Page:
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HP CISO Joanna Burkey: Securing remote workers requires collaborative approach

HP CISO Joanna Burkey: Securing remote workers requires collaborative approach

New research finds 91 per cent of IT teams feel pressure to compromise cyber security for WFH business continuity.

Joanna Burkey (HP)

Joanna Burkey (HP)

Credit: HP

Tensions between IT teams and employees working from home threaten the security of organisations, with attempts to increase or update security for remote working regularly rebuffed in the name of business continuity.

HP CISO Joanna Burkey believes security leaders must address these frictions to secure the future of the hybrid workplace. Speaking to CSO, she reflects on her experience with such issues and offers best practices for dealing with them.

IT conflicts create remote working cyber security risks

A new HP report, Rebellions & Rejections, combines data from a global YouGov online survey of 8,443 office workers who shifted to working from home due to the COVID-19 pandemic, and a global survey of 1100 IT decision makers.

It revealed that almost all (91 per cent) IT teams have felt pressure to compromise security for business continuity as remote and hybrid working has taken hold, while 76 per cent believe security has taken a back seat during the pandemic. As a result, 83 per cent of IT teams say the increase in home workers has created a “ticking time bomb” for a corporate network breach.

“This new report shows that while cyber attacks have become more sophisticated, the workforce has become less compliant, thus making it harder to defend the business,” Burkey says.

Other findings from the report further bear this out, particularly among younger workers. More than half of remote working 18- to 24-year-olds are more concerned with meeting deadlines than exposing the business to a data breach, with almost a third admitted to trying to bypass corporate security policies to get their work done.

Exacerbating matters are frictions between IT teams and the wider workforce regarding efforts to improve the security of remote working. As many as 80 per cent of IT teams admitted to experiencing pushback from users who do not like controls being put on them at home, with 67 per cent facing weekly complaints about this issue.

Setting and enforcing corporate policies around cyber security is now impossible as the lines between personal and professional lives are so blurred, say 83 per cent of IT teams. Perhaps most damningly, 80 per cent of IT teams consider ensuring security a thankless task, with 69 per cent burdened with feeling like the “bad guys” for trying to impose restrictions.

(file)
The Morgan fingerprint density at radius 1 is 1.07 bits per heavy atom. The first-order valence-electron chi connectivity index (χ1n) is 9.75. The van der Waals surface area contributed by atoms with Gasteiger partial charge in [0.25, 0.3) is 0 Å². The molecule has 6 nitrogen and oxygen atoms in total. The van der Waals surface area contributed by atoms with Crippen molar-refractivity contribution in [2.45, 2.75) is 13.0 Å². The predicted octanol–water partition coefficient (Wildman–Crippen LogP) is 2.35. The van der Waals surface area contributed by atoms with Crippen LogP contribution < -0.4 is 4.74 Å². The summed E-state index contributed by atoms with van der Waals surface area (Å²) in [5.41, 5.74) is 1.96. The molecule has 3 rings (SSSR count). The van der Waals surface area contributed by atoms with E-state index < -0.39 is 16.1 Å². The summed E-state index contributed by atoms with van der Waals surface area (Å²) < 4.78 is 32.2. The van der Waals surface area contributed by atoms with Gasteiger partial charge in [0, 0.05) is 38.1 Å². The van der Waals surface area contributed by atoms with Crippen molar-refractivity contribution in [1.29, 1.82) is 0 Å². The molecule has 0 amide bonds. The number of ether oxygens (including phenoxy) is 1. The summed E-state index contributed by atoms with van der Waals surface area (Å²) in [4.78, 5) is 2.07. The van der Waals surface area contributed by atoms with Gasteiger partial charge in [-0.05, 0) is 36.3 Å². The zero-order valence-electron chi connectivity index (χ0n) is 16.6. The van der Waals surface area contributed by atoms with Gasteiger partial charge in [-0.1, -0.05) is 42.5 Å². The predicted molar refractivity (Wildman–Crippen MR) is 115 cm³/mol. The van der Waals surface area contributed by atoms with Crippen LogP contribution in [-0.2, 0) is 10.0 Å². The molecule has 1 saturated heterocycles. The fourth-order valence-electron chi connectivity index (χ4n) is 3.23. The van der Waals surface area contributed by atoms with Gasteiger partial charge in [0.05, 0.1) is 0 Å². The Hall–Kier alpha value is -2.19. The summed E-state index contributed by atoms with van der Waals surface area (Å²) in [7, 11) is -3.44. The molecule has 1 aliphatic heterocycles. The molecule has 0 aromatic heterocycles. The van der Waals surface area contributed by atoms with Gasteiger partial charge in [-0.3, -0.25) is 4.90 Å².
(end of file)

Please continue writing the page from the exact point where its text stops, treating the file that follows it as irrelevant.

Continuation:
CISOs must address IT tensions to secure remote working

Burkey says it falls to security leaders to address the tensions between IT teams and remote workers to secure the future of remote and hybrid working.

“It’s vital that any tension is addressed as otherwise it’s another chink in the armor, making you more vulnerable to attack. Security leaders play a key role in addressing tensions and making security something everyone can buy into, not just something they are told to do.”

She admits that, given the difficulty and uncertainty when working alone from home, it’s understandable that security can feel frustrating for users and that IT teams can seem like the bad guys, or that compromises must be made. However, CISOs must reassess security approaches, providing teams and employees with the best security and support for the hybrid workplace.

“That means that what worked before might no longer,” Burkey says. “I believe that the organisations that best adapt to change instead of fighting the inevitable will come out on top, but this process isn’t painless, and will need strong leadership and communication to succeed.

Driving change to address tensions requires a more collaborative approach to security culture, one that sees security teams listening more to end users and understanding how policies and security technologies can impact workflows and productivity.

“Building these bridges will help spread the burden of security, with end-users taking on more accountability,” says Burkey. To build those bridges, she suggests:

  • Open lines of communications with end users to help inform policy decisions.
  • Make adjustments such as providing the rationale behind a security decision or seeking user input before deploying new policies. “[This] can change hearts and minds.”
  • Seek out new levels of endpoint protection that offer advanced remote management while being as unobtrusive as possible to avoid end-users trying to circumvent it.

“By building collaborative security partnerships across the workforce, cyber security will start to become a cultural cornerstone,” says Burkey. If CISOs fail to turn such strained relationships between security teams and employees into partnerships that drive success, then friction and risk will only escalate, she says.

“IT teams are facing an increasing level of threat from ransomware, firmware attacks against PCs and printers, and exploited vulnerabilities now people are working from home, so it’s no wonder 83 per cent [of IT teams] believe this has created a ticking time bomb for a breach.”


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